In comparison, inbound marketing has a longer lead time. It doesn’t directly target potential customers, instead creating attractive, tailored content designed to passively draw in leads over time. Because it isn’t aggressively targeted the way many outbound marketing techniques (like paid advertisements, sales email campaigns, and cold-calling) are, it can be difficult for marketing managers to track the cost per conversion of inbound marketing techniques. Marketing team leaders may have to do a good amount of legwork to educate leaders from other sides of the business about the value of investing in inbound marketing. And it does generally have great value, even if it’s difficult to obtain hard data at times.

Inbound marketing can capture high-value leads that may be less responsive to outbound marketing techniques. If your business sells technical software to other businesses, mailing out a marketing flier is unlikely to lead to connections with decision makers in the business—and those are the people you need to reach if you want to make a high-dollar sale. Because inbound marketing techniques are less “sales-y” they can be more effective at drawing C-suite executives and other decision makers into the sales funnel.

Why does it matter?

Simply put, inbound and outbound marketing are both effective, but they’re well suited for different marketing goals. And while taking advantage of either of these strategies will likely result in increased sales eventually, using the wrong type of marketing for your business can disrupt your sales timeline.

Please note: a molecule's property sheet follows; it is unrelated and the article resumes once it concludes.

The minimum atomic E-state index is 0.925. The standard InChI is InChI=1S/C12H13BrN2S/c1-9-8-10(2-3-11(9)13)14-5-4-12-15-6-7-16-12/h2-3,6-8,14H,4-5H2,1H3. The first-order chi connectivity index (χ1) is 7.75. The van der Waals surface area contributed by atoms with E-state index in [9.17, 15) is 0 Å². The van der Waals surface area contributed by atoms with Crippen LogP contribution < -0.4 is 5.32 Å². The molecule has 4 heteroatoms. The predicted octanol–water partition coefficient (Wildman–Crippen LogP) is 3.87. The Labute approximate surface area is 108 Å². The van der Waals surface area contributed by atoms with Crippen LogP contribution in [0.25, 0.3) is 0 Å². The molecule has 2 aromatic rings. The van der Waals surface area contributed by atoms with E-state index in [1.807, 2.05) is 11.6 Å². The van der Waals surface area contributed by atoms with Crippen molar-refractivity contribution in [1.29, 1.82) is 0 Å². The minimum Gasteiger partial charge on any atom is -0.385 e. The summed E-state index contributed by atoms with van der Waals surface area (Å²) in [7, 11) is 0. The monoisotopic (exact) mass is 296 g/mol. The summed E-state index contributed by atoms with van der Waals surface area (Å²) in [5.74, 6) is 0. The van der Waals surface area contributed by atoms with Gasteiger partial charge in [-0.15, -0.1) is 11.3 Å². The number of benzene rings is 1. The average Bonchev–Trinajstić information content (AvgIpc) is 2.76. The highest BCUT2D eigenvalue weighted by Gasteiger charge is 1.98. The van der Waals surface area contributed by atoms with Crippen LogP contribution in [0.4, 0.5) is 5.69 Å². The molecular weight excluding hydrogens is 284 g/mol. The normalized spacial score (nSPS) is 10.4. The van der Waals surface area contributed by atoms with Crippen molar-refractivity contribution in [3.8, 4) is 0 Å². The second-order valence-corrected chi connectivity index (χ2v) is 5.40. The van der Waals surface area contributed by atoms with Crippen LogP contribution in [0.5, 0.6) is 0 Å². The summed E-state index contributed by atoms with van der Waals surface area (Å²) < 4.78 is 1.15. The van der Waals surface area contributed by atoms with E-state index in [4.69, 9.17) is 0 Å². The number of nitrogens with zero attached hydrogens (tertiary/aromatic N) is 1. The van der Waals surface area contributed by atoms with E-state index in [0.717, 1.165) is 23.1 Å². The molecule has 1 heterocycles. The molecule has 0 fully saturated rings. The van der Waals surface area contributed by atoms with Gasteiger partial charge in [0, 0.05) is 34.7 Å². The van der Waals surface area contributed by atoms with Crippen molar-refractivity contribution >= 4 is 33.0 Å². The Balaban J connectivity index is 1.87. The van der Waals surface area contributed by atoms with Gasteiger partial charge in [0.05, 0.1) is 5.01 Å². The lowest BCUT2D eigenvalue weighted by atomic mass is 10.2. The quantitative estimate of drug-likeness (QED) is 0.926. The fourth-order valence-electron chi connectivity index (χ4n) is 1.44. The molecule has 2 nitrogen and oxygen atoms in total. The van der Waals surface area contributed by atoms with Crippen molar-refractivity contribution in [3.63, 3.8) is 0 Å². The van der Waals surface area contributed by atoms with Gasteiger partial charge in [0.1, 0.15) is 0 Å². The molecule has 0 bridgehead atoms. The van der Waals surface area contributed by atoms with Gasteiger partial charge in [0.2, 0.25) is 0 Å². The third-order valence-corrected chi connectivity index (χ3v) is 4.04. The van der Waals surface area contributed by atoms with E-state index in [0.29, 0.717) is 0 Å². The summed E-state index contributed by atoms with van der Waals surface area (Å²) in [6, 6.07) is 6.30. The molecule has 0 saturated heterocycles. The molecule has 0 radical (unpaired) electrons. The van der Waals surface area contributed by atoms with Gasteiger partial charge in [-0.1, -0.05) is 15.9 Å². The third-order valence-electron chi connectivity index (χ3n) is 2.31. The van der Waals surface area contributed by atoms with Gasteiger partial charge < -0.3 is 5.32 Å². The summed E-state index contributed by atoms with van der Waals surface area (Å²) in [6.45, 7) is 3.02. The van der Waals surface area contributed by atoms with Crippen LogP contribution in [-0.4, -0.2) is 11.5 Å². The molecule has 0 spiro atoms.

How to decide which strategy is right for your business

Inbound and outbound marketing both work well. The best strategy for your business will depend on factors like your marketing goals, your ideal customer, and the service or product you’re selling. Below are a few ideas to consider as you evaluate which marketing approaches are best for your business.

  1. Identify your ideal customer profile. A strong understanding of your ideal customer is the foundation for any effective marketing campaign. If you haven’t done this before, devote serious time and resources to it. Get as specific as possible.
  2. Conduct market research. Check out some of your competitors’ marketing campaigns. As far as you can tell, how do they invest their money and attention? Is their ideal customer profile different from yours? This information provides a broader basis of knowledge that you can use when identifying your ideal customer.
  3. Go to where the potential customer already spends time. The more complicated your product or service is, the more important it is that you follow this rule. Meet your customer where they already spend time. Do they spend time on Instagram? Advertise there or work with Instagram influencers. Are they active on LinkedIn? Send them a well-crafted InMail message. Use demographic information to decide whether to pursue more traditional, “old-school” techniques or take full advantage of digital marketing.
  4. Set clear business goals and a timeline. We’ve already discussed how using inbound versus outbound marketing can impact how quickly your business meets its sales targets. In order to decide which strategies to use, decide on a timeline and goals for your marketing campaign. You can use these targets as a reference point for decision-making.
  5. Connect authentically with your target audience. Even when using paid promotions like digital advertisements or influencer marketing campaigns, your points of contact with leads need to be meaningful. All of us are constantly bombarded with people, corporations, and lobbying groups vying for a piece of our attention. If you want to stand out, find a way to create a meaningful connection with your potential leads through your marketing strategy. This kind of attention stands out in a good way.

It can be challenging to decide on a marketing strategy for your business, especially when the differences between inbound and outbound marketing aren’t always clear. But if you focus on your ideal customer and use their needs, habits, and interests to guide your marketing strategy, you’ll be off to a great start!

Olivia Jones Olivia Jones is a freelance writer and former HR professional. She writes about HR and education for tech companies around the world.